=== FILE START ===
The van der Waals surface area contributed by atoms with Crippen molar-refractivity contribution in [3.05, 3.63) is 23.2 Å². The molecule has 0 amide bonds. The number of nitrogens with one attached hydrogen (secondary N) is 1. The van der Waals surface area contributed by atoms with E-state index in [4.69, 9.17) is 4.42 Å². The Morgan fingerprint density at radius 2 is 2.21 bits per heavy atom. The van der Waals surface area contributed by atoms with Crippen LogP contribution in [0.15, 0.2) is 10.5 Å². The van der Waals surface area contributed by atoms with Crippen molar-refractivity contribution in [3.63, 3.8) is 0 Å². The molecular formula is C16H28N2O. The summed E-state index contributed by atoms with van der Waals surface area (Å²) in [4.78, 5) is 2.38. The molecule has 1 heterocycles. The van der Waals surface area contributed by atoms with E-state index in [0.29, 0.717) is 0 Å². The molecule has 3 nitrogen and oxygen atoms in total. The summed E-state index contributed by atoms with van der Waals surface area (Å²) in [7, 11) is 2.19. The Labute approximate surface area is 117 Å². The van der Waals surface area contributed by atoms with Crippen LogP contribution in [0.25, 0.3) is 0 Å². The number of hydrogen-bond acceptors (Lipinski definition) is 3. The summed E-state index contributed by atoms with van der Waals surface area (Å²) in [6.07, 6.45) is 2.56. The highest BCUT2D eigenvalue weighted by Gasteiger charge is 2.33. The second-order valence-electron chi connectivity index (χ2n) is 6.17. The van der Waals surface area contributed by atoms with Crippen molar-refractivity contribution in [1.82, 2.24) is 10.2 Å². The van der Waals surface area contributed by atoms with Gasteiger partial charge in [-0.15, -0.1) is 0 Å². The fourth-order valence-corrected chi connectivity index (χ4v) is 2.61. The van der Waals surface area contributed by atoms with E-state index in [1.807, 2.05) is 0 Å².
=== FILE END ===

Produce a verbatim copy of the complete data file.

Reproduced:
The van der Waals surface area contributed by atoms with Crippen molar-refractivity contribution in [3.05, 3.63) is 23.2 Å². The molecule has 0 amide bonds. The number of nitrogens with one attached hydrogen (secondary N) is 1. The van der Waals surface area contributed by atoms with E-state index in [4.69, 9.17) is 4.42 Å². The Morgan fingerprint density at radius 2 is 2.21 bits per heavy atom. The van der Waals surface area contributed by atoms with Crippen LogP contribution in [0.15, 0.2) is 10.5 Å². The van der Waals surface area contributed by atoms with Crippen molar-refractivity contribution in [3.63, 3.8) is 0 Å². The molecular formula is C16H28N2O. The summed E-state index contributed by atoms with van der Waals surface area (Å²) in [4.78, 5) is 2.38. The molecule has 1 heterocycles. The van der Waals surface area contributed by atoms with E-state index in [0.29, 0.717) is 0 Å². The molecule has 3 nitrogen and oxygen atoms in total. The summed E-state index contributed by atoms with van der Waals surface area (Å²) in [7, 11) is 2.19. The Labute approximate surface area is 117 Å². The van der Waals surface area contributed by atoms with Crippen LogP contribution in [0.25, 0.3) is 0 Å². The number of hydrogen-bond acceptors (Lipinski definition) is 3. The summed E-state index contributed by atoms with van der Waals surface area (Å²) in [6.07, 6.45) is 2.56. The highest BCUT2D eigenvalue weighted by Gasteiger charge is 2.33. The second-order valence-electron chi connectivity index (χ2n) is 6.17. The van der Waals surface area contributed by atoms with Crippen molar-refractivity contribution in [1.82, 2.24) is 10.2 Å². The van der Waals surface area contributed by atoms with Gasteiger partial charge in [-0.15, -0.1) is 0 Å². The fourth-order valence-corrected chi connectivity index (χ4v) is 2.61. The van der Waals surface area contributed by atoms with E-state index in [1.807, 2.05) is 0 Å².